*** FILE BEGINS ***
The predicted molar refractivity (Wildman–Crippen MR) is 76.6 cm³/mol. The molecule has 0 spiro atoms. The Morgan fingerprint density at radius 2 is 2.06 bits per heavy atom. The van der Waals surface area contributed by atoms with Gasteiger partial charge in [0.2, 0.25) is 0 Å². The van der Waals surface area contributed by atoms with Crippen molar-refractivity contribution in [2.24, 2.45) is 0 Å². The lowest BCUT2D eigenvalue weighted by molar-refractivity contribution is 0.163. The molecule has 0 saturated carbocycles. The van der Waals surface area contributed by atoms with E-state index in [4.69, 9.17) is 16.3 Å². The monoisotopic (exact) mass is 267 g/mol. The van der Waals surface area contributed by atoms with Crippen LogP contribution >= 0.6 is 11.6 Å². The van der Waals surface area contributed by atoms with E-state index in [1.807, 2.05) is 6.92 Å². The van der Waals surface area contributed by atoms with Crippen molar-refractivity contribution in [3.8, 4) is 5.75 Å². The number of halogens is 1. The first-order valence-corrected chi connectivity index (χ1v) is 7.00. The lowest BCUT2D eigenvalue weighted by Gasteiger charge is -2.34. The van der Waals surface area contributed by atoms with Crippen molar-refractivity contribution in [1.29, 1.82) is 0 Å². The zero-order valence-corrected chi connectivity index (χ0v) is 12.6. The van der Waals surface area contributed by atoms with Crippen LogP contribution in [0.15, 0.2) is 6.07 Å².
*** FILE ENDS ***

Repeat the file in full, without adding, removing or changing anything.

The predicted molar refractivity (Wildman–Crippen MR) is 76.6 cm³/mol. The molecule has 0 spiro atoms. The Morgan fingerprint density at radius 2 is 2.06 bits per heavy atom. The van der Waals surface area contributed by atoms with Gasteiger partial charge in [0.2, 0.25) is 0 Å². The van der Waals surface area contributed by atoms with Crippen molar-refractivity contribution in [2.24, 2.45) is 0 Å². The lowest BCUT2D eigenvalue weighted by molar-refractivity contribution is 0.163. The molecule has 0 saturated carbocycles. The van der Waals surface area contributed by atoms with E-state index in [4.69, 9.17) is 16.3 Å². The monoisotopic (exact) mass is 267 g/mol. The van der Waals surface area contributed by atoms with Crippen LogP contribution >= 0.6 is 11.6 Å². The van der Waals surface area contributed by atoms with E-state index in [1.807, 2.05) is 6.92 Å². The van der Waals surface area contributed by atoms with Crippen molar-refractivity contribution in [3.8, 4) is 5.75 Å². The number of halogens is 1. The first-order valence-corrected chi connectivity index (χ1v) is 7.00. The lowest BCUT2D eigenvalue weighted by Gasteiger charge is -2.34. The van der Waals surface area contributed by atoms with Crippen molar-refractivity contribution in [1.29, 1.82) is 0 Å². The zero-order valence-corrected chi connectivity index (χ0v) is 12.6. The van der Waals surface area contributed by atoms with Crippen LogP contribution in [0.15, 0.2) is 6.07 Å².